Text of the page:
Oh, y’all. Even on days when I feel well, the car is still rocking. What may seem like control is an illusion. And I look to the attendant, and I wait. One day, the car will stop and my attendant will let me off, only this attendant, our Jesus? He will wrap me in His arms of love and welcome me home. I, like Paul, am hard-pressed between the longing for home and the ache to remain.

    “My weakness is not about what I am enduring
    My weakness is about what I am becoming
    My travail does not preach your anger
    My travail preaches your grace”

    I keenly feel my weakness. I carry the weight of my failures. I grew up in a church culture that screamed of suffering as punishment. It’s a battle to not look at my weakness, my suffering as rebuke. But to see instead the eyes of a Father Who loves me? Who knows that this suffering is molding me and making me? That I can be a vessel of grace?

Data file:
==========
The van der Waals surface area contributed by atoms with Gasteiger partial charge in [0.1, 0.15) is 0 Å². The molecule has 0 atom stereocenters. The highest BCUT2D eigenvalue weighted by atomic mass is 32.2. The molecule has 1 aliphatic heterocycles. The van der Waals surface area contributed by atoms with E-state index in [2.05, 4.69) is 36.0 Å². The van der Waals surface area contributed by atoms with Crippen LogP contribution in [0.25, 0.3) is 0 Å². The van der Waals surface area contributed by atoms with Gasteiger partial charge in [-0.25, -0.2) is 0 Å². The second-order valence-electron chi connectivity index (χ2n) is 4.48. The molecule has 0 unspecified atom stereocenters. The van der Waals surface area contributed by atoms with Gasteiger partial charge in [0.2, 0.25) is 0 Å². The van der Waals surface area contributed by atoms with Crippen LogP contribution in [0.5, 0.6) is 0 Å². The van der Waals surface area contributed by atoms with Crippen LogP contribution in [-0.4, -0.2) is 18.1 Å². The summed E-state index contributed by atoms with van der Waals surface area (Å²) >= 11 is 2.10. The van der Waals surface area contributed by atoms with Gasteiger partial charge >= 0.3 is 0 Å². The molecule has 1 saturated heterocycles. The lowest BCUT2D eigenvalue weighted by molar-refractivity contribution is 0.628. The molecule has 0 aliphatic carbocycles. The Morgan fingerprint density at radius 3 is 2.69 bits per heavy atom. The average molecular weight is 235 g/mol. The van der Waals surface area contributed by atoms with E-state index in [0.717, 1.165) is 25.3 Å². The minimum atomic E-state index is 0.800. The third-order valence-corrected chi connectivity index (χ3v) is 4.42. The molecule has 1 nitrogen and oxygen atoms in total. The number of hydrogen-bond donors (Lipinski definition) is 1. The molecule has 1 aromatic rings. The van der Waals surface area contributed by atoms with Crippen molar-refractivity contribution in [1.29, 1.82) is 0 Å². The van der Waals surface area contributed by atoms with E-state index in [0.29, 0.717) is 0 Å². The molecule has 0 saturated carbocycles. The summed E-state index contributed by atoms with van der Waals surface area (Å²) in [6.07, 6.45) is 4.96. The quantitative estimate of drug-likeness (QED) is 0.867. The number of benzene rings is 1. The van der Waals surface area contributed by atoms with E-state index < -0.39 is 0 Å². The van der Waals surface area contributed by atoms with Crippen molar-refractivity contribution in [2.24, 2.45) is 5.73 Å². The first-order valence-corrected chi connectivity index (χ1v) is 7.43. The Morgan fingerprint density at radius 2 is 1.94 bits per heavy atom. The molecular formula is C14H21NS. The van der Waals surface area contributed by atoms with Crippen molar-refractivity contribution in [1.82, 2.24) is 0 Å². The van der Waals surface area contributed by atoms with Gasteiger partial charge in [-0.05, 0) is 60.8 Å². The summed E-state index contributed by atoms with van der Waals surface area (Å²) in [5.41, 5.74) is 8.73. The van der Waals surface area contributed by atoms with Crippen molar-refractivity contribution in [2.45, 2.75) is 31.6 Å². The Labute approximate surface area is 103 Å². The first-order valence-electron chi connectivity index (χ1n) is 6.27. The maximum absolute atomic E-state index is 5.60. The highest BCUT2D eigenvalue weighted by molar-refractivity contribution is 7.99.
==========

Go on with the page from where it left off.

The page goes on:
Oh, y’all, the beauty of this undoes me. All of this struggle is His grace to me. All of this… His mercy to me. To ME?

    “This prison is your classroom
    I am learning
    Your presence
    I am learning
    Your promises
    I am learning
    Your power
    I am learning
    Your mercy
    I am learning
    Your gospel
    I am learning
    learning
    learning“

    On Thursday night, we drove to Richmond to see Traveling Broadway perform Les Misérables. It was my late birthday gift from Brian. (Side note: I’m so thankful that our whole family loves musical theater and can share in it together. Side note number two: Bear is not in the picture below because he went to see it the same night with the fine arts department of his school.) I took lots of medications to combat side effects in hopes that I would make it through the evening, which I did. And it was such a gift.